For those who live among the hills and valleys of East Tennessee, caves are an intrinsic part of the landscape. The region’s unique geology has combined with the passage of time to give us more caverns than any other state in the country. Who hasn’t seen a barn or billboard touting the wonders of Ruby Falls or calling on travelers to visit the Lost Sea? Cumberland Caverns near Crossville is probably the only place one can catch a bluegrass concert underground. Within the pages of The Loafer, we have visited Tuckaleechee, Forbidden, and Appalachian Caverns in past issues and marveled at the geologic formations which lie hidden just beneath our feet.
Alas, while Tennessee may have more than eight thousand individual caves, all those cannot even begin to approach the gargantuan size and length of Mammoth Cave, located just about fifty miles north of the border in neighboring Kentucky. Over four hundred miles of passageways have been discovered and mapped out so far, with new ones discovered on a regular basis. Almost the entire cave system is protected within the boundaries of Mammoth Cave National Park, a World Heritage Site as well as an International Biosphere Reserve.
Last week we began our exploration of this extraordinary park’s wonders located on the sunlit side of terra firma, from miles of trails to the peaceful waters of the Green River. If the thought of venturing into the earths dark recesses is a big no-no, don’t let that deter you from visiting this park. The rolling hills and forested valleys are beautiful and offer days’ worth of recreation opportunities.
For those who are eager to venture into the depths below, it’s best to take a few minutes and chat with a ranger to decide what tour is better for your interests and the physical abilities of your party. Better yet, visit the park’s website before arriving at the park to get a good idea of the excursions offered and purchase the tickets ahead of time. While Mammoth Cave doesn’t see anywhere near the same number of visitors as our Great Smoky Mountains National Park, the cave tours are by far the most popular activity and always fill up fast. We saw them begin to sell out even before noon.
Usually the park offers a dozen different tours, but these numbers do change depending on the season. Some expeditions aren’t available during the slow season, such as the challenging Wild Cave Tours, so check the schedule online at www.nps.gov/maca. The fall schedule runs through October 28th of this year, with the following winter schedule extending through March 9th, 2018.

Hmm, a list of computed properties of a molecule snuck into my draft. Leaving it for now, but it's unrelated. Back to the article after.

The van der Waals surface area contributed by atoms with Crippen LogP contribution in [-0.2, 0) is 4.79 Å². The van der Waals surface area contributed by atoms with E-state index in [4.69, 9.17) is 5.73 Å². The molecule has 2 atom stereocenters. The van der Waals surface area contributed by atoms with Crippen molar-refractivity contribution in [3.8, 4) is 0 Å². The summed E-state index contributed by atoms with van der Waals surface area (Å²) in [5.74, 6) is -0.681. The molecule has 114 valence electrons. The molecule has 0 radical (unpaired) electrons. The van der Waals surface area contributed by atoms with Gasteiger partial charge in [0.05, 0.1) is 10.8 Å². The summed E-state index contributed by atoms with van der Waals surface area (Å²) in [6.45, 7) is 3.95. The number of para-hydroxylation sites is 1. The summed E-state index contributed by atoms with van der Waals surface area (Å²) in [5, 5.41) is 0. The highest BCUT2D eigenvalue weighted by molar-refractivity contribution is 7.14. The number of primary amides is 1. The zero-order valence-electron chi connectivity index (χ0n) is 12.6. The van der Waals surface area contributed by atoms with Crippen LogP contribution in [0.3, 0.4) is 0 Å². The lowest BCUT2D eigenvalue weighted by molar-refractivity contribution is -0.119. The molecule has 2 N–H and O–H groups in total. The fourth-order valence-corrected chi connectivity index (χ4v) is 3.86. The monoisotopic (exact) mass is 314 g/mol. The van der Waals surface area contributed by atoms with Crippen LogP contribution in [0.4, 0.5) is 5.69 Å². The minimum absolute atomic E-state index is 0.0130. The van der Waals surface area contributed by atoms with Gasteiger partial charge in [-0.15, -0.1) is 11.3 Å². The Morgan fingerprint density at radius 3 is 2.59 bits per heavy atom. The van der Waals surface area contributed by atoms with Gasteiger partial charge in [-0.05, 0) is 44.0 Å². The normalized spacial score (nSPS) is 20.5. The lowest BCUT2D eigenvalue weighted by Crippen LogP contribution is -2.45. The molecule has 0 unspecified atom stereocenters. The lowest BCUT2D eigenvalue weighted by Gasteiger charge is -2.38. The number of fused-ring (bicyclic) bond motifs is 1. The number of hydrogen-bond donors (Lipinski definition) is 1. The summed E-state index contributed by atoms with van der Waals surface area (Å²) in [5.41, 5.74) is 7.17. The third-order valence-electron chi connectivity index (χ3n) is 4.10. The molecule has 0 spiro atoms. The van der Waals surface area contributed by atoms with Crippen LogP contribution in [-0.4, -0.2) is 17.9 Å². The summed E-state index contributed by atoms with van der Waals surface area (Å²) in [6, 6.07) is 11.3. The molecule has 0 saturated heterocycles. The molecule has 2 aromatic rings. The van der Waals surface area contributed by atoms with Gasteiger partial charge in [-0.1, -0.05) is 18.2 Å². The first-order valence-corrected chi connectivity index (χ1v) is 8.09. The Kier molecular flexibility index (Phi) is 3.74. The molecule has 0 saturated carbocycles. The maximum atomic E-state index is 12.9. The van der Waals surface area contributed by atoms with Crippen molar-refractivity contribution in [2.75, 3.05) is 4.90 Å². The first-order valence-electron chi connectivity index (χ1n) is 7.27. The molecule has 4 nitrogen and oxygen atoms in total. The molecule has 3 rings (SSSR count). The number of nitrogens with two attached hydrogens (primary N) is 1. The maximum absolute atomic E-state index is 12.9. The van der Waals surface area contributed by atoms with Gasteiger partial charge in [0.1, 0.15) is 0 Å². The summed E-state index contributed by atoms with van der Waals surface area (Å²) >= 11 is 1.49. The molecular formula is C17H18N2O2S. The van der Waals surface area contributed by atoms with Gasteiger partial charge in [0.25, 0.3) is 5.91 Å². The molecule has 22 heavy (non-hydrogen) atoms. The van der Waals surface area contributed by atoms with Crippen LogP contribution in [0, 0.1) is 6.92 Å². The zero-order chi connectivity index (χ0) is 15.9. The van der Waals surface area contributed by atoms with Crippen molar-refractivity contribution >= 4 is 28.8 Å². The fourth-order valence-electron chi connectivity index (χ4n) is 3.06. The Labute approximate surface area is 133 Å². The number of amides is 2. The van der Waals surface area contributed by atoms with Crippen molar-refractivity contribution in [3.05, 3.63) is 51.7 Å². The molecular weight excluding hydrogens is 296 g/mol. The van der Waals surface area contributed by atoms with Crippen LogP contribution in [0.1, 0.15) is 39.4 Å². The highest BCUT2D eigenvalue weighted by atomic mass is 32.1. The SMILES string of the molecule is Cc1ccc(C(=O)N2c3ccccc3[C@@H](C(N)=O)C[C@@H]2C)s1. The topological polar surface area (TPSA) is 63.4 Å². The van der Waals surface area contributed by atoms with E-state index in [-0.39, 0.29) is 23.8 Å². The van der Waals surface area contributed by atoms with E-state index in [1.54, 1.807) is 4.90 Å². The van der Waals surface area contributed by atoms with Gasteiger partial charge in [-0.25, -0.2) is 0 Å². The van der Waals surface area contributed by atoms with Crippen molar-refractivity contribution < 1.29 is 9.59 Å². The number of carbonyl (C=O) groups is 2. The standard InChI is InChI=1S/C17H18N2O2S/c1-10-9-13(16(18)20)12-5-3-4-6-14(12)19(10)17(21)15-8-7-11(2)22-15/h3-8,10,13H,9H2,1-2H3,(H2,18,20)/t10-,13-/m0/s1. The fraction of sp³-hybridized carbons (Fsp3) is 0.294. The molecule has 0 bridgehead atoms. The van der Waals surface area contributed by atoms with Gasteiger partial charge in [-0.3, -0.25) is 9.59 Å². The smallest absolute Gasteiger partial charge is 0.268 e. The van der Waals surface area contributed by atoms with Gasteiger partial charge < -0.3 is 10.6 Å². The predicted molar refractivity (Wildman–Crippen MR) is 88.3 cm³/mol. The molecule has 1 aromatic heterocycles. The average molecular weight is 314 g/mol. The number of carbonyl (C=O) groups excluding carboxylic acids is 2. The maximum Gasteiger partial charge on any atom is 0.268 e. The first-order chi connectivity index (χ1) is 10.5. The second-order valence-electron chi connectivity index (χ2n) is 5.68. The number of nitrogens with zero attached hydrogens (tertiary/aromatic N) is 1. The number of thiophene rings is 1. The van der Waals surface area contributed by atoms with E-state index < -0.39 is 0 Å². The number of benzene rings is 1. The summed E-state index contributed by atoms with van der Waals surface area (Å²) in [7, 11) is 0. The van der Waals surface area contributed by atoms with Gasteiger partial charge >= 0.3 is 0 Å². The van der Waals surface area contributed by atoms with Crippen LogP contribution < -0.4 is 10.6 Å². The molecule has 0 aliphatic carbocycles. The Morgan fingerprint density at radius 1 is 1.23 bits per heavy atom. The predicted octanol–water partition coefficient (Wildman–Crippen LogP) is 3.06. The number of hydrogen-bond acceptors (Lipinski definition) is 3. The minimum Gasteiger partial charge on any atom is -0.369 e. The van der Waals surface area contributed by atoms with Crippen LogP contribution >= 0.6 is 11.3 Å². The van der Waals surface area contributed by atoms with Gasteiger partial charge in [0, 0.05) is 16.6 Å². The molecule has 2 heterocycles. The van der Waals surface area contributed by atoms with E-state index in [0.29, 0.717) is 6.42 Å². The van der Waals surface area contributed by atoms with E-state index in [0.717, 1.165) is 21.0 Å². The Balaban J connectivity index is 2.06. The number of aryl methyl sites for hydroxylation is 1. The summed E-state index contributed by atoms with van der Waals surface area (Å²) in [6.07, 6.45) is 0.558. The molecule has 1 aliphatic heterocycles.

Visitors with only a short amount of time will want to book the Self-Guided Discovery Tour. A short hike down from the visitor center will bring you towards the historic entrance. A sudden chill may wrap around your legs as you enter the valley where the gaping maw of the cave rests. Crisp winds blow out of the entrance, making even the hottest summer day suddenly a bit chilly. It could have been this wind that led to the discovery of the cave by Native Americans thousands of years ago. Around the year 1800, local legend tells the story of hunter John Houchins, who also stumbled upon the cave entrance while chasing a wounded bear through the Kentucky Wilds. While a modern flight of stairs descends the hollow to the cave entrance, one can almost imagine themselves there on that day two centuries ago when this wonder of the world was rediscovered.
The self-guided tour allows visitors to venture into the opening and through about the first 0.25 miles of the cave itself. The main attraction is a visit to the rotunda, one of the largest rooms within the cave. It takes about thirty minutes to complete. Those who want to venture further past this point can sign up for the Mammoth Passage Tour or the much longer Historic Tour. Both of these offer great insights into the cave’s storied history.
The Frozen Niagra Tour is a short trip to one of the most spectacular sights within the park. Ideal for those with children or the elderly, it fits a lot into a short distance. The Mammoth Cave Accessible Tour makes use of the park’s elevator to ensure that everyone has the chance to visit this wonderland. Take a step back in time on the Great Onyx Lantern Tour, and visit pristine formations lit only by candlelight. Those who wish for more adventure might want to try out the Grand Avenue Tour, one of the longest excursions at four miles. Wild Cave Tours are just that-a trip through the untamed depths of Mammoth Cave. There are no walkways here. Those brave souls who sign up for this trip will climb through narrow tunnels, jump over canyons, and scramble over boulders.
We greatly enjoyed our trip along the Domes and Dripstones Tour. This is a physically demanding hike of 0.75 a mile through large passages and over deep pits. The trek begins by plummeting down a steep staircase of almost three hundred steps above a series of plunging shafts. The depths below are dizzying, and some of the passageways are a bit claustrophobic. The trail then leads through large rooms with remarkably flat, unnatural ceilings that make it feel more like a secret military base than a cave. Finally, the last portion of the tour stops by Frozen Niagara, a magnificent formation composed of flowstone that is simply stunning to look at. Draperies, stalactites, and other classic cave formations line the remainder of the trail.
This was by far our favorite cave tour we have done. The size and grandeur of the cave and formations make others seem so small in comparison. Our wonderful guide, Ranger Vedvig, did a great job of explaining the science and geology behind the formations. This is our recommendation for those who are visiting the park for the first time, but that might change when we return and tackle the Wild Cave Tour on our next trip!